Ovulation rate or the number of large follicles that grow and ovulate (release eggs) at estrus is important because this number becomes the first limiting factor to litter size in pigs. Interestingly, the pig develops hundreds of small follicles during an estrous cycle, but typically only ovulates between 10-20 of these follicles at estrus. Some abnormalities do occur with follicle development, which ultimately leads to abnormal ovulation rates. In gilts at pubertal estrus, ovulation sometimes does not occur or only a few follicles actually grow and ovulate. This is also observed in some sows after weaning at certain times of the year and under cases of excessive weight loss during lactation. Sometimes follicles develop to the large size but fail to ovulate, leading to the condition known as cystic ovary disease. There have been reports where certain factors have been shown to specifically increase ovulation rate. In gilts, elevated feeding of dietary energy during the last 10 days before estrus and an increase in the number of lifetime estrous cycles appears to increase ovulation rate in females.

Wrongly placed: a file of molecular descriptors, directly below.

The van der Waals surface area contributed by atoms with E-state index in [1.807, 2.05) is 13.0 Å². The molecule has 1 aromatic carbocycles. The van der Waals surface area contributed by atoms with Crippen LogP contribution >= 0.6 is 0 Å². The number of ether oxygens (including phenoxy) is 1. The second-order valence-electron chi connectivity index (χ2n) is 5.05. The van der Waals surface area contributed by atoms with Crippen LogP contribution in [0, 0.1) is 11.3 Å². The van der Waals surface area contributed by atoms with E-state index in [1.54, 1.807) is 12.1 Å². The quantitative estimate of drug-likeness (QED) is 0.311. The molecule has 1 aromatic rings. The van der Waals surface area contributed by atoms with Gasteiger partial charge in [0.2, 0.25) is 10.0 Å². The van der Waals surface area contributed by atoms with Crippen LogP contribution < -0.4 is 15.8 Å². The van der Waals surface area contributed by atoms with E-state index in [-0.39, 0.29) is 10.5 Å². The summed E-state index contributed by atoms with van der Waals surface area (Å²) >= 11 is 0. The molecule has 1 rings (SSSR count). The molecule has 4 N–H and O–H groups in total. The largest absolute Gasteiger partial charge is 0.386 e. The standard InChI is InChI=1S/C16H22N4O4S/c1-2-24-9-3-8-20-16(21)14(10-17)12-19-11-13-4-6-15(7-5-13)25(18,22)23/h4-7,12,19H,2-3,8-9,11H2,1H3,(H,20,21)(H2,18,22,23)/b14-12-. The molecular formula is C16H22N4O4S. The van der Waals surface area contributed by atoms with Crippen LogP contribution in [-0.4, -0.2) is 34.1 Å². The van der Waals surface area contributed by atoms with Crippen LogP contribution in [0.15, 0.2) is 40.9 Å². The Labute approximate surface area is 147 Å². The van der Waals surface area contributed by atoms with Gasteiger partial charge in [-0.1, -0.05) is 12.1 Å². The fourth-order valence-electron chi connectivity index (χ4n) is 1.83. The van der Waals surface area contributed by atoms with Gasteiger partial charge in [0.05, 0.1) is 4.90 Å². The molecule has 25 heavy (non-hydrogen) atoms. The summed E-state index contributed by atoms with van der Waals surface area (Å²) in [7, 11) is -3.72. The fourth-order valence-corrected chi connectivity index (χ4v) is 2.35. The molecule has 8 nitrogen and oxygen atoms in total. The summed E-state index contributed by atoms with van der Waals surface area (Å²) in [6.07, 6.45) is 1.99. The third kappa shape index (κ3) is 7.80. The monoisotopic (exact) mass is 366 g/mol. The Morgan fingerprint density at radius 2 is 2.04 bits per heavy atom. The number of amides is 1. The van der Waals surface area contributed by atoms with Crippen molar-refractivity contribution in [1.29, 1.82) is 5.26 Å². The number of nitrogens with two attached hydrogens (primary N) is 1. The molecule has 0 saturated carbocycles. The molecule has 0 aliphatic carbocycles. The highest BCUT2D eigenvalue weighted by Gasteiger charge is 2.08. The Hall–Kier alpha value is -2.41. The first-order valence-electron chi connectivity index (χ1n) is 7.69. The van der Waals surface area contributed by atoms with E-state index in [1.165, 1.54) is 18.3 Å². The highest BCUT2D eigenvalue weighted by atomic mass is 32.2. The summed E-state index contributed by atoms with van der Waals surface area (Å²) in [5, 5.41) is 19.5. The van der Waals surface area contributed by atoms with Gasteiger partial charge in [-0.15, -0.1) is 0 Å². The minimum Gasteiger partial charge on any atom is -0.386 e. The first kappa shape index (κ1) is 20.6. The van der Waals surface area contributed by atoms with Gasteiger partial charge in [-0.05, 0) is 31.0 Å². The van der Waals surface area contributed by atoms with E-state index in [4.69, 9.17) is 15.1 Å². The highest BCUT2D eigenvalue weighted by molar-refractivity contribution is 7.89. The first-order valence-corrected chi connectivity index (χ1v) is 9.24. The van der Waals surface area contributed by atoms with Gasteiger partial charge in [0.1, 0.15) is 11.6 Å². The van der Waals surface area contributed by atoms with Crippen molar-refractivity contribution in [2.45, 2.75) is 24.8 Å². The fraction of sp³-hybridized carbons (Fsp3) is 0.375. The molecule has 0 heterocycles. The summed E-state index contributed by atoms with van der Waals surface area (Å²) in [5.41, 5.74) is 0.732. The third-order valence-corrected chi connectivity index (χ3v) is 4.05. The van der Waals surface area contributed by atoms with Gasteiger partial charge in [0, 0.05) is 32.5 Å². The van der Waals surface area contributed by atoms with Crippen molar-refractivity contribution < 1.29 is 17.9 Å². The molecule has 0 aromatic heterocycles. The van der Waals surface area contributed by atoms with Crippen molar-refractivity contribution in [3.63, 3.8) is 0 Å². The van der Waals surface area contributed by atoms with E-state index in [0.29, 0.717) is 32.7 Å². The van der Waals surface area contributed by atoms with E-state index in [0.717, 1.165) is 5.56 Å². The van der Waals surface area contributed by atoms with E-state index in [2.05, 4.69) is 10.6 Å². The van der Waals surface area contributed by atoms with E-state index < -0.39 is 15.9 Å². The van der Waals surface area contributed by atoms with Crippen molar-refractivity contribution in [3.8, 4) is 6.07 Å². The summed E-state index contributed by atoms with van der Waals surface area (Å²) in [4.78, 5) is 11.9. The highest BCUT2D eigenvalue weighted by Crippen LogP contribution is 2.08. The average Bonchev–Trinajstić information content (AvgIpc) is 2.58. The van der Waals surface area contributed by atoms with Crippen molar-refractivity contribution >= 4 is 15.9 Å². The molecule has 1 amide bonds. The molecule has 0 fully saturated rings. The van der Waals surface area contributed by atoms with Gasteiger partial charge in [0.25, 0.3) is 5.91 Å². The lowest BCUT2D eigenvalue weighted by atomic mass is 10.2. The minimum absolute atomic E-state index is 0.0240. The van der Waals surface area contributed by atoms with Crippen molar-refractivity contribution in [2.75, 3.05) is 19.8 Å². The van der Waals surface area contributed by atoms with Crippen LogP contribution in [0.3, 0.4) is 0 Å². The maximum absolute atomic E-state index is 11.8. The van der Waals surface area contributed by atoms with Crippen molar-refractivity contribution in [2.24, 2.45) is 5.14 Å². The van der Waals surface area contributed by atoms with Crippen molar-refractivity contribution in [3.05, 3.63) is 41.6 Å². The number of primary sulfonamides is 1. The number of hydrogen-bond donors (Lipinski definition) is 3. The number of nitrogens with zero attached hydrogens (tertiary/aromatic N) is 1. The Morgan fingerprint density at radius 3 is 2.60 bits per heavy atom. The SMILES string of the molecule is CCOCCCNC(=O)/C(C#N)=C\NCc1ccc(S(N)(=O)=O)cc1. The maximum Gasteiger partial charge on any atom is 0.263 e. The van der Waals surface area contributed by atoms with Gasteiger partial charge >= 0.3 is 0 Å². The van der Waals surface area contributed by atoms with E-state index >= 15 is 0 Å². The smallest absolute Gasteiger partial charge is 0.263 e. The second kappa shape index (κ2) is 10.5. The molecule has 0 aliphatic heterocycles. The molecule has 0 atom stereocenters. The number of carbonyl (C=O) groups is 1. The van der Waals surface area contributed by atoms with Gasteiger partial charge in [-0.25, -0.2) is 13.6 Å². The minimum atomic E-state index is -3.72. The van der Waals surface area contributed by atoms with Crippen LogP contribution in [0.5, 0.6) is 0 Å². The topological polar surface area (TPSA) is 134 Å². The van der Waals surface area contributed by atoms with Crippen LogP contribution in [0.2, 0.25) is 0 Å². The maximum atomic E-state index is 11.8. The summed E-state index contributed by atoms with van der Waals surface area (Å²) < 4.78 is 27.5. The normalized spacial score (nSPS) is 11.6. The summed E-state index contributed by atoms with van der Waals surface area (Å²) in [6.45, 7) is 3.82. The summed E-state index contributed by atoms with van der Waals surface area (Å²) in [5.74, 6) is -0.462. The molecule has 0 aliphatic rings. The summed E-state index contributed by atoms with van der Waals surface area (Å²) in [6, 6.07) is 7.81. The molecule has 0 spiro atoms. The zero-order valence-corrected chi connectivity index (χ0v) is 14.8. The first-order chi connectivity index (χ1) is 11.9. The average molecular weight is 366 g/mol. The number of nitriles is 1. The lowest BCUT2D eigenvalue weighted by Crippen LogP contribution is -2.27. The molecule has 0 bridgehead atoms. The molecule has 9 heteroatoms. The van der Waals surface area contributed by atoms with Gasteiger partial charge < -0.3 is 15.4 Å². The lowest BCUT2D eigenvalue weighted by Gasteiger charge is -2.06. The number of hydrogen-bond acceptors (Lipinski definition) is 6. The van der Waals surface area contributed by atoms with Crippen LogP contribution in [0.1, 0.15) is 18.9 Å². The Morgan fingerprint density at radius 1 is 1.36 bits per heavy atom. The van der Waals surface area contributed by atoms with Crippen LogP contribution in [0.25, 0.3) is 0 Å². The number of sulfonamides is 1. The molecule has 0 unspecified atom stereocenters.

Once the follicle ovulates and releases the egg, there is some bleeding from the rupture site but this quickly forms a small blood clot on the ovary where the follicle once was. Within a few hours after ovulation, the cells of the follicle begin to rapidly change and divide into a new type of cell, which over the next few days, will form into corpus luteum cells, which produce progesterone, the hormone needed for developing the uterus, inhibiting estrus, and maintaining pregnancy. After ovulation of all the large follicles at estrus, the egg is moved into the tube called the oviduct. This movement occurs by the coordinated muscular contractions of a thin piece of tissue called the fimbria (Figure 1). The fimbria wraps around the entire ovary, and under the influence of estrogen, induces muscular contractions which propel all of the eggs into the funnel shaped opening of the oviduct.